If you are risk adverse, then you hedge your portfolio to the bond/cash side of conservative investment. If you are risk confident, more money to play with, you look for dynamic trends and high paying, riskier stocks. And there is a whole world of range in between.
So why would we, as boomers and 50 plussers treat our career portfolios so differently? I’ve been exploring the concepts of multi-channel in career, or “career-chunking” and from what I sense, this will become the new direction for our demographic. If you think about your range of career, whether you stayed in one job for 25 years (not as likely anymore) or one industry for 35 years (often the case) or moved around every 4-7 years following a new pursuit (very often the case especially for the later boomers –1957-1964 range) then you have a lifetime of experience and diversity in your skill set that can and should translate into different chunks or opportunities in the job market.
If you are risk adverse, then you’ll want one job with one employer and the security that implies to you. That’s what you’ll look for, that’s where you’ll feel comfortable and you’ll send out 400 – 1000+ resumes in your job search until you find a position that does or doesn’t fit into your goals, but will be a job. The fallacy is that there is job security. Take a look at the competition — the Gen Y’ers that employers are falling over themselves to hang on to. Does Gen Y stick around for more than a couple of years? No. They look for opportunities that fit their life goals and work/life balance and not the other way around. Employers like them because they are very technology savvy — in fact, way ahead of most of their employers, so they bring a desired skill set to the table. But…they don’t have stick-to-it-iveness, don’t deliver or believe in customer service, want what they want now (including heft salary jumps), and if the job doesn’t fit in with their lifestyle, they’ll leave and find one that will.
A one-year job is a long time for a Gen Yer (tech stock) and is a drop in the bucket for a Boomer (blue chip). Wow. Worlds apart, no? So, if there really no longer is job security, and even worse, if it continues to be so hard to find work at 50 plus, how do you pay the bills? That is where chunking or multi-channeling comes in.
Small business will continue to grow as 50 plussers create business in order to make money. We will no longer be saved by (for the most part)traditional jobs with traditional employers for many of us. Pensions are a thing of the past, employee contribution into the medical plans is growing, succession planning is taking a back seat in favor of basic retention initiatives.
So, in order to even understand what you have to offer, in order to take the greatest advantage of career opportunities while minimizing your risk, you need to look at your full portfolio and see where you have spread your work investment. Once you’ve identified that, then you can focus on your own ROI (Return on Investment).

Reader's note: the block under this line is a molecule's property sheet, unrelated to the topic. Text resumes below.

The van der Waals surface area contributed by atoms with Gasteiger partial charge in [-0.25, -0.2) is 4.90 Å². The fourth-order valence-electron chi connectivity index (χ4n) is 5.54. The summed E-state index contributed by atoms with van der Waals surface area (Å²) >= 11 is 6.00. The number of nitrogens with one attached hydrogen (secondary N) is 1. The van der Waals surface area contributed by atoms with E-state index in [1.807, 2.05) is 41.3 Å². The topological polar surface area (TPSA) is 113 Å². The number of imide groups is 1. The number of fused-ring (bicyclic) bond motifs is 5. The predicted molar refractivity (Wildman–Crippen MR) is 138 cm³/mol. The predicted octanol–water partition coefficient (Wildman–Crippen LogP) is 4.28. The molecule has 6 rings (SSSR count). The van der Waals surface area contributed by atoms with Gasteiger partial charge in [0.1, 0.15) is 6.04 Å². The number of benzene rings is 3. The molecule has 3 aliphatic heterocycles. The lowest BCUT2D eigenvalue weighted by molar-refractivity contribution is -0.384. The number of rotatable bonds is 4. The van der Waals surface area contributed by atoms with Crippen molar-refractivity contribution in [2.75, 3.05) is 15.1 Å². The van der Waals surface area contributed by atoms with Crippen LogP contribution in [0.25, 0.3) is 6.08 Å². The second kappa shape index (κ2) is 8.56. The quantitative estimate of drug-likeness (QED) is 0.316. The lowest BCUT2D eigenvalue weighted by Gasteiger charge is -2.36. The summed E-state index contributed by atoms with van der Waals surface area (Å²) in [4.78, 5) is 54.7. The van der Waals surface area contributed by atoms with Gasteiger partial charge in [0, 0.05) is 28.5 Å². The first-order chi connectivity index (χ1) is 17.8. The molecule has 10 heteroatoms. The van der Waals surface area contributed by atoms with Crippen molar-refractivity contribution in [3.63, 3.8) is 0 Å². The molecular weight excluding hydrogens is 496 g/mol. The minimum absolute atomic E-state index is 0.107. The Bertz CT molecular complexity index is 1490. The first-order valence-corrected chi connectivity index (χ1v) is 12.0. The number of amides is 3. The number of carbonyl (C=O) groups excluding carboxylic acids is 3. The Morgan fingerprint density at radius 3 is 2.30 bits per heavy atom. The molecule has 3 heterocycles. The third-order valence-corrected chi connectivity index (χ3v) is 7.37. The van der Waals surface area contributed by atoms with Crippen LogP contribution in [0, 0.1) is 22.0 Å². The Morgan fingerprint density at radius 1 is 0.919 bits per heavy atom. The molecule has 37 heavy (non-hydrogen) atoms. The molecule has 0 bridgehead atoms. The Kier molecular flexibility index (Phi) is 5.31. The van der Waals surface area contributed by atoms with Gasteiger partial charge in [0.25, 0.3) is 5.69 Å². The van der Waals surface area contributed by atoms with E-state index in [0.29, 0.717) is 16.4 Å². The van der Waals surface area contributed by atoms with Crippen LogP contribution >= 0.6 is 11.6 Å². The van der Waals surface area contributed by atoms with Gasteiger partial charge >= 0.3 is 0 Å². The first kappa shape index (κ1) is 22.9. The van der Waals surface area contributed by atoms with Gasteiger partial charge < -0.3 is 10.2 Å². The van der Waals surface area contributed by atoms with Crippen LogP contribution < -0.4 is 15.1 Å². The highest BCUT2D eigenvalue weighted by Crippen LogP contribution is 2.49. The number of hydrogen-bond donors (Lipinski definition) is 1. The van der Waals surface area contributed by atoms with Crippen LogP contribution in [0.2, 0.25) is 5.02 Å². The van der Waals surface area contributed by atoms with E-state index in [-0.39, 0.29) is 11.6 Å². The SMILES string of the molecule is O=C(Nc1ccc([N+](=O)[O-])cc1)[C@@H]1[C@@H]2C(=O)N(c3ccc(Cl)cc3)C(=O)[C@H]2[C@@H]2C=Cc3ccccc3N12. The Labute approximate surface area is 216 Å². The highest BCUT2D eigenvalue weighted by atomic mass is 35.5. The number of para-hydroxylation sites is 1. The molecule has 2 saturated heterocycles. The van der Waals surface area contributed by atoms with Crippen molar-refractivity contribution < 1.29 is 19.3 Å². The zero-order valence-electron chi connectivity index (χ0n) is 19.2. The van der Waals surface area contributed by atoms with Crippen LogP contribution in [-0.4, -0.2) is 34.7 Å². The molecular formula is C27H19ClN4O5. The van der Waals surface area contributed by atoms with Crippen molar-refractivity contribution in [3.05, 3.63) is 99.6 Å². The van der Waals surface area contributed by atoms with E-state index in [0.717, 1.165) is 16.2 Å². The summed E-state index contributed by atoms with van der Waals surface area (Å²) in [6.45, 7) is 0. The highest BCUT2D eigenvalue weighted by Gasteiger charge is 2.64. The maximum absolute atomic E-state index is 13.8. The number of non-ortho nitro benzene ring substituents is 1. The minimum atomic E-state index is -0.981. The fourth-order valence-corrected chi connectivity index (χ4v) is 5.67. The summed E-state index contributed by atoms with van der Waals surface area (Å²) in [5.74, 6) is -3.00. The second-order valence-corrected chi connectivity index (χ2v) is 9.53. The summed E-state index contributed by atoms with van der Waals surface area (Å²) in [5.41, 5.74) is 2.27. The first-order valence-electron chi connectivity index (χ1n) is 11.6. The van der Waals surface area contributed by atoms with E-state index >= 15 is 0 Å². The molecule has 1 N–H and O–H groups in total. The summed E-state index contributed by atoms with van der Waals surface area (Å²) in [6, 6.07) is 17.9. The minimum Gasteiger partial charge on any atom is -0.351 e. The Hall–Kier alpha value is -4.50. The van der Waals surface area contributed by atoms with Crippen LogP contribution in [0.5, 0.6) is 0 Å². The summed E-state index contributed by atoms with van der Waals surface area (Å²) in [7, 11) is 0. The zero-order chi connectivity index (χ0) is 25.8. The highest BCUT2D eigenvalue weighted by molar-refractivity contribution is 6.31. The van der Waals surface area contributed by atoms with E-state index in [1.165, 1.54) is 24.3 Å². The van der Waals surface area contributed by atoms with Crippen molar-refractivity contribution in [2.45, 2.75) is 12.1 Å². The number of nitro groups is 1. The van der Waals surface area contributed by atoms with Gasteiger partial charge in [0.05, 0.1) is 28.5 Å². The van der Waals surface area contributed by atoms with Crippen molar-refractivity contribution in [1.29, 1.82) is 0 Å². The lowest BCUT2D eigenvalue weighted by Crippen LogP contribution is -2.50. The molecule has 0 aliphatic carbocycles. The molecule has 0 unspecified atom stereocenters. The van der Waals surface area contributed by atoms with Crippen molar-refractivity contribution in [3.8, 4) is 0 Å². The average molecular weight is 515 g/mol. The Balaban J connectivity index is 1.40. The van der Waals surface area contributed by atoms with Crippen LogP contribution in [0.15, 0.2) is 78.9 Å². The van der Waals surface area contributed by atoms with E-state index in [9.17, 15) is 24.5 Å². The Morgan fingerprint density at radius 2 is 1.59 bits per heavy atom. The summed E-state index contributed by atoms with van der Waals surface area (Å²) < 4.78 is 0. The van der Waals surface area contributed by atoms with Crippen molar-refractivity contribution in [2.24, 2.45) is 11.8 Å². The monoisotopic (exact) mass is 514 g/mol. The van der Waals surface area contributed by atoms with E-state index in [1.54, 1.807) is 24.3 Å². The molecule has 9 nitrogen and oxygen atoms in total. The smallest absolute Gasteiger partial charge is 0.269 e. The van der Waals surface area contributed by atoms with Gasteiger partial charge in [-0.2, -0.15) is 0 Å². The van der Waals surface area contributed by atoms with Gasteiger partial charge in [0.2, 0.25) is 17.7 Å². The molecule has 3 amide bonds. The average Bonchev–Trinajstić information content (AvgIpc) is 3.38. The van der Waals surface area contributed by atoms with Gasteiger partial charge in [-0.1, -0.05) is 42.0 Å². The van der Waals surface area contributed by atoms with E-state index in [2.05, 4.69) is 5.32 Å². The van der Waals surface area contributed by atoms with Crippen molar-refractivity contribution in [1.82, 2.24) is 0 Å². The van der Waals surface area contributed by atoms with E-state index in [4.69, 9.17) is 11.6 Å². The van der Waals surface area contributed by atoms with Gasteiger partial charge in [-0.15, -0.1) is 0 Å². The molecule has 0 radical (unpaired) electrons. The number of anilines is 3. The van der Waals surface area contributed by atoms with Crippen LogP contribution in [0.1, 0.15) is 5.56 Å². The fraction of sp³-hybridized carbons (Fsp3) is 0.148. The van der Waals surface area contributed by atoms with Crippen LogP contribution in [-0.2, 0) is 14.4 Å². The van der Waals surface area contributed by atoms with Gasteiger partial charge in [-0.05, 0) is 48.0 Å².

Let me give you an example. I started off at university with a BA — liberal arts and a love of film and theatre. My career portfolio then went on to embrace sales, theatre and film careers, non-profit (public relations and development), field director of operations, national director for a large corporation, and building a small business while learning social media and social networking. That is very diverse. My strongest assets are my general management expertise combined with my knowledge of social media (Web 2.0). And within the range of general management alone, I can split out P&L, budgeting, marketing (service or product), management, training, content creation, knowledge management….and on and on…you get the picture.
The smart move, if traditional, conservative job search hasn’t been working (and yes, jobs are being cut, and yes, there really is a recession edging in on us…) is to look at each skill set as a portfolio chunk and find focused jobs, contracts, or positions that embrace an individual skill or chunk. This means I retool or reposition my skills to maximize my return on that set. Spreading or diversifying my career portfolio and capitalizing on each area as a subset of that portfolio.
Let’s say I had a less eclectic, more traditional career path…if I had been in the mortgage industry for 25 years, or an office manager for 20, it would then be important to identify and isolate the particular skills I developed in those positions to prepare them for retooling and diversification.
To my perception, this is an important theme and one that I’ll continue to revisit.
Here is some food for thought. China has 400,000,000 citizens over the age of 50. More than the population of the entire North American continent. They have moved from a rural, agrarian culture, to an industrialized one in a very short time. Kids have left the farms for the cities, leaving aging parents to care for the land. An entire culture is going to be retooled because the government cannot create the types of programs needed to service so many — all converting demographics at the same time. Kind of like our social security debacle, only multiplied many times over and over again. Compared to the scope of that challenge, boomer chunking/diversification should be a piece’o’cake.